Search Images Maps Play YouTube News Gmail Drive More »
Sign in
Screen reader users: click this link for accessible mode. Accessible mode has the same essential features but works better with your reader.


  1. Advanced Patent Search
Publication numberUS621085 A
Publication typeGrant
Publication date14 Mar 1899
Filing date7 Jan 1899
Publication numberUS 621085 A, US 621085A, US-A-621085, US621085 A, US621085A
InventorsGeorge Hookham
Export CitationBiBTeX, EndNote, RefMan
External Links: USPTO, USPTO Assignment, Espacenet
Automatic gun
US 621085 A
Abstract  available in
Previous page
Next page
Claims  available in
Description  (OCR text may contain errors)

No. 62I,085. Patented Mar. I4, |899.



(Application filed Jan. 7, 1899.) 6F40 Model.) l 2 Sheets-Sheet I.

A fro/,WE ys m. 621,085. Patented mar. I4, |899.

G. HuoKHAm. AUTOMATIC GUN. (Appliction filed Jan. 7, 1899.)

2 Sheeis-Sheei 2.`

(No Model.)


magazine gun.



SPECIFICATION forming part of Letters Patent N o. 621,085, dated March 14, 1899.

Application flea January 7,1899.

.To a/ZZ whom, it may concern/:

Be it known that I, GEORGE HooKHAM, engineer, a subject of the Queen of Great Britain and Ireland, and a resident of New Bartholomew street, in the city of Birmingham, England, have invented certain new and useful Improvements in Automatic Guns, (for which I have made application for Letters Patent in Great Britain, No. 5,184, bearing date Marchy 2, 1898,) of which the following is a specification. This invention relates to automatic guns;- and its .object is to more effectively cool the barrel of such guns without the use of Water.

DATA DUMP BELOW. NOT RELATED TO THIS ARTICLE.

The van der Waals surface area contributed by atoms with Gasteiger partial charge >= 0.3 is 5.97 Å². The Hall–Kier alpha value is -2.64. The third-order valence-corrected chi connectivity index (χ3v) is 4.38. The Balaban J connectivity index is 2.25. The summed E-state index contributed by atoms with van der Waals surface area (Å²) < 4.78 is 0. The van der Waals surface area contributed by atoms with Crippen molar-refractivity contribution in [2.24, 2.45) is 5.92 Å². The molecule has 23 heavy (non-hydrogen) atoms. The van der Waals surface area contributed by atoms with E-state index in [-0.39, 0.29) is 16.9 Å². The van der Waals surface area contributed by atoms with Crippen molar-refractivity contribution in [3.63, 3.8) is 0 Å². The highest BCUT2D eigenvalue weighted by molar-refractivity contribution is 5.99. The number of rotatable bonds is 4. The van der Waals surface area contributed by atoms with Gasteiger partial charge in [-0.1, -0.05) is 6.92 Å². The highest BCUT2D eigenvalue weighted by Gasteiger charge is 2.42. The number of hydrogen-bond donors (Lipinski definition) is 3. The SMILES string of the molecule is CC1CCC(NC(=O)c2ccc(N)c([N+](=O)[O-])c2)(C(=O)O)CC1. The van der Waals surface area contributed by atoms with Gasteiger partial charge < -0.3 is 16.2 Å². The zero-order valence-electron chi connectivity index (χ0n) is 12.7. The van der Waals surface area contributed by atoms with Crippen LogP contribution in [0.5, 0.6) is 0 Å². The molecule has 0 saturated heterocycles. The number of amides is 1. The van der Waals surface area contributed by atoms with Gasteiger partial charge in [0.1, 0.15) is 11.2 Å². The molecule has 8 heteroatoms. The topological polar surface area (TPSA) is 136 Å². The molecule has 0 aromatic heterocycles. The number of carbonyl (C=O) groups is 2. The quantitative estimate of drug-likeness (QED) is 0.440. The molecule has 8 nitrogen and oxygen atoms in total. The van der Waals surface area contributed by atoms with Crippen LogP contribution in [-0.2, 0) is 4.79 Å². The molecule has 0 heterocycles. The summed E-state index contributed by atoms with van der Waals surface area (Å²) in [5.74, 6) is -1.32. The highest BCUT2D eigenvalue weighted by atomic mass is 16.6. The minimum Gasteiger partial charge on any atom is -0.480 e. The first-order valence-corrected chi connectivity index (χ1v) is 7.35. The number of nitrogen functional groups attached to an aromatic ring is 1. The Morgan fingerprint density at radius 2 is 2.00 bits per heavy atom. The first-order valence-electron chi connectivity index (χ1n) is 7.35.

The invention consists generally in a combination of heat-radiating ribs or surfaces at-m tached to the barrel and a mechanical airdraft induced by each discharge of the gun and in any means employed to produce such mechanical air-draft where the impulse of the gases as they leave the muzzle at each discharge acts as a pump or ejector..

The accompanying sheets of drawings illustrate various methods of carrying the invention into eect. Y ,v

Figure l is a longitudinal section through the front end of an automatic or magazine gun, illustrating the mechanism employed to produce theA induced draft. Fig. 2 is a similar longitudinal section with certain variations in the position and shape of the coolingribs. Fig. 3 is also a longitudinal l section similar to Fig. 1 with a thirdvariation inthe shape of the cooling-ribs. Fig. 4 is a transverse section on the linea b, Fig. 3. Figs. 5 and 6 are part longitudinal sections through theimproveddevice,illustratingfurthermodiications in the arrangement of the coolingribs. Figs. 7, 8, 9, and 10 are longitudinal sections of alternative forms of ejector-nozzles which may be employed. Fig. 11 is a part side elevation of one arrangement of the cooling-ribs applied to a .303 automatic or Fig. 12 is a transverse section on the line c d, Fig. 1l.